When the quake hit

Victor Duggan and his Mexican wife Ixchel in the park in Mexico City that they headed to when Tuesday’s earthquake struck. Photograph: Tom Griffen

My wife, Ixchel, and I moved from Paris to Mexico City late last year for work. Although born here, and having lived here most of her adult life, my wife’s family had moved to the north of the country only weeks before the earthquake that hammered the city in 1985, killing nearly 10,000 people.

Even she had never felt anything like the mega-quake that struck this past Tuesday, September 19th, nor the one that hit the south of the country a dozen days earlier. This was a new and terrifying experience for both of us.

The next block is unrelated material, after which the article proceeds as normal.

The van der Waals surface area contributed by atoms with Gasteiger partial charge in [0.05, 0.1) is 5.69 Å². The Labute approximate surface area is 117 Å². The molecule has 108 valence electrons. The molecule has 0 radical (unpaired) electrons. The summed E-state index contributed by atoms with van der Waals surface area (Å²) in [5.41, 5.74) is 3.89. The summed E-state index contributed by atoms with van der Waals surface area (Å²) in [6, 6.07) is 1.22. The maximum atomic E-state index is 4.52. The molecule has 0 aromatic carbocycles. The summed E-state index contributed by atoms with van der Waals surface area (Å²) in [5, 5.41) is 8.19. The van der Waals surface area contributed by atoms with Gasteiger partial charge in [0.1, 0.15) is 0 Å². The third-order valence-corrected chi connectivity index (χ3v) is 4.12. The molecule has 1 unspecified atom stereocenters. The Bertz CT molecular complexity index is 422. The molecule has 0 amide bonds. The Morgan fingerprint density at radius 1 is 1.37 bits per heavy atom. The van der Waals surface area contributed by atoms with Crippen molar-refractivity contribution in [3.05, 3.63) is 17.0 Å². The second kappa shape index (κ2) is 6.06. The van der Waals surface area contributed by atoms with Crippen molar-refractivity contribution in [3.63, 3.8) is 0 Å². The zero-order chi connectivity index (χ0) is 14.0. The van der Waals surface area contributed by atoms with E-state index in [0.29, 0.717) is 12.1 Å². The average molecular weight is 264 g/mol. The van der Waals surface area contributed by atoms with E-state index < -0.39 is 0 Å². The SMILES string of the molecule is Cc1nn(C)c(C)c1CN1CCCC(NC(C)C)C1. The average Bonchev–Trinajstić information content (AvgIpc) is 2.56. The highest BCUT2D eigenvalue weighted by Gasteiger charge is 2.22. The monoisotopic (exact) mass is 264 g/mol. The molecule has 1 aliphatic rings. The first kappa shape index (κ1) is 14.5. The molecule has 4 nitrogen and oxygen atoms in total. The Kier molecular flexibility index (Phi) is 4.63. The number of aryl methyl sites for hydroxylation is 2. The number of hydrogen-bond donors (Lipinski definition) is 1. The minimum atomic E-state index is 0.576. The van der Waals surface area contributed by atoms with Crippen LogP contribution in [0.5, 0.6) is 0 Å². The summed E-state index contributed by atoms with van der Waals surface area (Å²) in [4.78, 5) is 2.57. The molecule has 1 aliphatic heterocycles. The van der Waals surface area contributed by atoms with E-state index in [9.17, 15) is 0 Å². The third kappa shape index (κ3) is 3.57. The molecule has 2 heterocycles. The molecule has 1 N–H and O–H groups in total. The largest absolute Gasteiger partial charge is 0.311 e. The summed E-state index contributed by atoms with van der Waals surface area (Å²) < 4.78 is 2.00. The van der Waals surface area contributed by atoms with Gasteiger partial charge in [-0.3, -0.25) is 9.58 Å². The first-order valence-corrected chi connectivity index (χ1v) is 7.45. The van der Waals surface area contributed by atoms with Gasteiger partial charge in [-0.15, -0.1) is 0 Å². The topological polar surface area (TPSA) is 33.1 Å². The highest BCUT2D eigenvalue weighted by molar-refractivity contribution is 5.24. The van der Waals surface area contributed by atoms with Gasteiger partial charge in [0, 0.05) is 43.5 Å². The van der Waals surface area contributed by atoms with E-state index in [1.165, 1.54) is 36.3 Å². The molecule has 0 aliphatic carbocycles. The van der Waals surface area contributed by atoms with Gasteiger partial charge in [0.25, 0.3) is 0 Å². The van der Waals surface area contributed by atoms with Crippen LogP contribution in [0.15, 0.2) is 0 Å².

We live in Roma Norte, a newly-hip neighbourhood that has only in recent years been reclaimed and restored, having been devastated and depopulated by the 1985 quake.

My wife, Ixchel, and I moved from Paris to Mexico City late last year for work. Although born here, and having lived here most of her adult life, my wife’s family had moved to the north of the country only weeks before the earthquake that hammered the city in 1985, killing nearly 10,000 people.

Even she had never felt anything like the mega-quake that struck this past Tuesday, September 19th, nor the one that hit the south of the country a dozen days earlier. This was a new and terrifying experience for both of us.

*** This article was first published in The Irish Times on 21 September, 2017 ***

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Leonomics: lost in fiscal space

After months, if not years, of shadow boxing, the Fine Gael leadership race was less Game of Thrones, and more Mad Max. Two men entered, one man leads. Realistically, there was only ever going to be one winner.